We see lot about the benefits of yoga: that it can calm the mind, ease stress and heal the body. But is there any evidence to support that yoga is good for our backs?
Most of us think of yoga as leggings, pan flute music and that "airy fairy mumbo jumbo" that hippies were into. Believe it or not, yoga is over 5000 years old and does have scientific evidence to support the health benefits of its practice.
Americans are into it
Over 16 million Americans currently practice some form of yoga, according to a recent article in the Princeton Press.
Years ago doctors would prescribe bed rest if you injured or "wrenched" your back. People would be told to lie prone and not move until they felt their back was "better." The bad news, according to a site sponsored by the University of Toronto, is that with most muscle-related injuries this actually makes the tightness, pain and range of motion worse.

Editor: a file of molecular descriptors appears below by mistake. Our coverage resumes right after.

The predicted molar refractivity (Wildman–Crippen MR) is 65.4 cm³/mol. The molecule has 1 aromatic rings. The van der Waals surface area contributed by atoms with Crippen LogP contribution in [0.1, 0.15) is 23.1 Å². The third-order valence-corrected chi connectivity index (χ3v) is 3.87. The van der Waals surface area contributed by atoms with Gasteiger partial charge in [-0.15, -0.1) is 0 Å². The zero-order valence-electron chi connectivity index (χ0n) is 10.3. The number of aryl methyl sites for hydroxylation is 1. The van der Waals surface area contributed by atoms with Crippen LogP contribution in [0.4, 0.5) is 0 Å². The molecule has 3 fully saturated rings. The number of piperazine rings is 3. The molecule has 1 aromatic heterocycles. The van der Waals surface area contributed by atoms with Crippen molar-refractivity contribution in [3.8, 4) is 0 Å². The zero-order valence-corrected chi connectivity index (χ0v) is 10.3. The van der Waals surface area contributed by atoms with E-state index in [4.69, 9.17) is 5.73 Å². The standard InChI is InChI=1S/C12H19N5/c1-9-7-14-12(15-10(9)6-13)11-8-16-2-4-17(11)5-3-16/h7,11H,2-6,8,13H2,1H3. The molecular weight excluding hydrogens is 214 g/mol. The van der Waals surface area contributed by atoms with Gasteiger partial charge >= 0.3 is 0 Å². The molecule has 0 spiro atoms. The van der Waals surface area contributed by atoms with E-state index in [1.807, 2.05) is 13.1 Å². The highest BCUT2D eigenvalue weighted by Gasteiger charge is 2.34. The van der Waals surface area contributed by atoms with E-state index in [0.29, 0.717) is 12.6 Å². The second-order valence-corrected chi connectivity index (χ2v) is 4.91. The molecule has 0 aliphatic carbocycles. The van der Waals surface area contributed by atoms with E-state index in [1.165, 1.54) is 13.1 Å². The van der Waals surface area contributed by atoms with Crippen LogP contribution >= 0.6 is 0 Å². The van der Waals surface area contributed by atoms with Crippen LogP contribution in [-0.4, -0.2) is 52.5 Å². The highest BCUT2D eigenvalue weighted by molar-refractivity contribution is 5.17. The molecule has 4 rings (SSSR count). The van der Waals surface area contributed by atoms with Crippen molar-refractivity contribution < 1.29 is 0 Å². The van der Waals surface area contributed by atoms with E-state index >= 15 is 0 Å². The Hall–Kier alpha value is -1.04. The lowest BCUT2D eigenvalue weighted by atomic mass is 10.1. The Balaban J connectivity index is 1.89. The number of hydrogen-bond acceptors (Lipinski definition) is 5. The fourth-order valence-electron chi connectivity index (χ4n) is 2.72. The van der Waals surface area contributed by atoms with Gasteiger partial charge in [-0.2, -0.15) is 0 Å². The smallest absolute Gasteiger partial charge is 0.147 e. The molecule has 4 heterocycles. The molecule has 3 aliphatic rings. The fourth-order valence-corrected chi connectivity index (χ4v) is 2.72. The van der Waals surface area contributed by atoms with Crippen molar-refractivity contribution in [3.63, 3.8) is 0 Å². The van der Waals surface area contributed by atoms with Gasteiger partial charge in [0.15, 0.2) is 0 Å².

Why yoga helps
People who practice yoga at least twice a week "are twice as likely to cut back on pain medications" compared to people who tried other things on their own, according to an article in the Journal Archives of Internal Medicine.
Moving your back, including stretching and concentrating on breathing, has shown to help people who suffer with chronic back pain, confirms a study done by the University of Washington and noted on Prevention.com.
The biggest change
The biggest change for people who took up yoga was their increased confidence in their ability to perform chores and other tasks.
If you have back pain consult a medical professional. Ask if yoga might help. Current medical thinking is that staying active, and keeping moving may be the best thing for sore, achy backs.